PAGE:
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Consultation on draft report to the NHMRC CEO for ‘Myalgic Encephalomyelitis / Chronic Fatigue Syndrome’ submission

ID: 
82
Personal Details
This submission reflects the views of
Organisation Name: 
Bridges & Pathways Institute Inc Collaboration Network
Specific Questions
1a. How well does the report present the difficulties faced by ME/CFS patients in receiving clinical care?: 
Ok
Comments: 
We agree that patients are frequently dismissed, experience stigma, delays in diagnosis and lack supportive care to limit their condition. The report does not cover difficulties related to: health service delivery funding issues; the spectrum of ME/CFS patient presentations from moderate to severe, and the lack of funding available through Medicare to access the range of multi-disciplinary services needed to fully manage and limit disease progression of ME/CFS. Difficulties are also caused by lack of disability access of many Medical clinics and funding models. ME/CFS patients have difficulty accessing supportive doctors as most experienced doctors have closed books or have large gap payments making them unaffordable. Many doctors are guided by out-of-date and harmful ‘treatment recommendations’ circulating on the internet which place patients at risk. Few doctors identify ME/CFS as: • a highly debilitating ‘complex chronic multisystem organic/physical condition, with a potential series of underlying disease pathways that need to be systematically investigated over several doctor visits. • a chronic multi-system physical condition with complex care needs that can be funded through Medicare GP Team Care Arrangements, for outcome-focused Chronic Condition Care Planning/Health Care Homes. There are no multi-disciplinary ME/CFS primary care clinics in Australia where large groups of patients are diagnosed and monitored overtime by the same doctors, to build a greater understanding of the condition and the spectrum of presentations and age groups. Further difficulties for patients are: • the lack of medical care patients receive, prevents them accessing Centrelink and Disability services • difficulties caused by conflicting information/advice from different health related Government Departments; including Centrelink and NDIS who both require assessments and standards of management that are not available or covered by services available under health system funding (Medicare) and private health insurance.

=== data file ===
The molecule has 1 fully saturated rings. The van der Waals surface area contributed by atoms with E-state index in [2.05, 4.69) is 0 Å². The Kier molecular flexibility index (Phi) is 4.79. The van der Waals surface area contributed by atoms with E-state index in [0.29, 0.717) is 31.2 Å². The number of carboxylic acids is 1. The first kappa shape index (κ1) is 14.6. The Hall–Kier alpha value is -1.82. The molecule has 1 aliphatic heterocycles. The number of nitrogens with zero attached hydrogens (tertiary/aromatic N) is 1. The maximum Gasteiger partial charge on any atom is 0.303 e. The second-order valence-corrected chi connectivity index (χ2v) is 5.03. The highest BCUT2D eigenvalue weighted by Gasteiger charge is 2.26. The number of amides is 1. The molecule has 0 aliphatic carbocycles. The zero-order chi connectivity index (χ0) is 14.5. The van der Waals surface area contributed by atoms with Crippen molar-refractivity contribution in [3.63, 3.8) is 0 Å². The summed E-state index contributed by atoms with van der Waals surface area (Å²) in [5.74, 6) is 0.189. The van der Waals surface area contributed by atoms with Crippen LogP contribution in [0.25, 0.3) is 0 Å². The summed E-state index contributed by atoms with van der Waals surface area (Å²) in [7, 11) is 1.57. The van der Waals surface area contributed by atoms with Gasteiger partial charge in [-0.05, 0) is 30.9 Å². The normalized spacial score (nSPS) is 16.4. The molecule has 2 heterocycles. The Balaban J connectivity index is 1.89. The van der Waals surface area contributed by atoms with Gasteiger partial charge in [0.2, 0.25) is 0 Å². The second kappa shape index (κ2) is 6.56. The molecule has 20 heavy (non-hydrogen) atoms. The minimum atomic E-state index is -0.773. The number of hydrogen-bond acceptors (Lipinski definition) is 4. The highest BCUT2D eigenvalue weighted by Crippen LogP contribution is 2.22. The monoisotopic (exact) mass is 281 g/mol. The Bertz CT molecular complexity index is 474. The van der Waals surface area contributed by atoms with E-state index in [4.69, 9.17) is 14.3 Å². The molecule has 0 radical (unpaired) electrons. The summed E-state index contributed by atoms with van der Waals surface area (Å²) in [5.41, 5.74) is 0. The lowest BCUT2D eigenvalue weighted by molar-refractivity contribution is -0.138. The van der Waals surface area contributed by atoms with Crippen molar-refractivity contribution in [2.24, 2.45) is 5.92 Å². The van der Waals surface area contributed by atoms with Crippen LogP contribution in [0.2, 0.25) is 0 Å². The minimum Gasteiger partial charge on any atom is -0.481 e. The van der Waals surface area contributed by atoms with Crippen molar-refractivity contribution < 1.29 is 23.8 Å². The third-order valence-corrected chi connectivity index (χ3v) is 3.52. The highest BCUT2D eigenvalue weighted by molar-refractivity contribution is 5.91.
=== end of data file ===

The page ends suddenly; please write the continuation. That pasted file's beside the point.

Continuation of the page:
1b. How well does the report present the challenges facing clinicians in providing care, when there is lack of clarity on diagnostic and management tools, and minimal professional education about the condition?: 
Ok
Comments: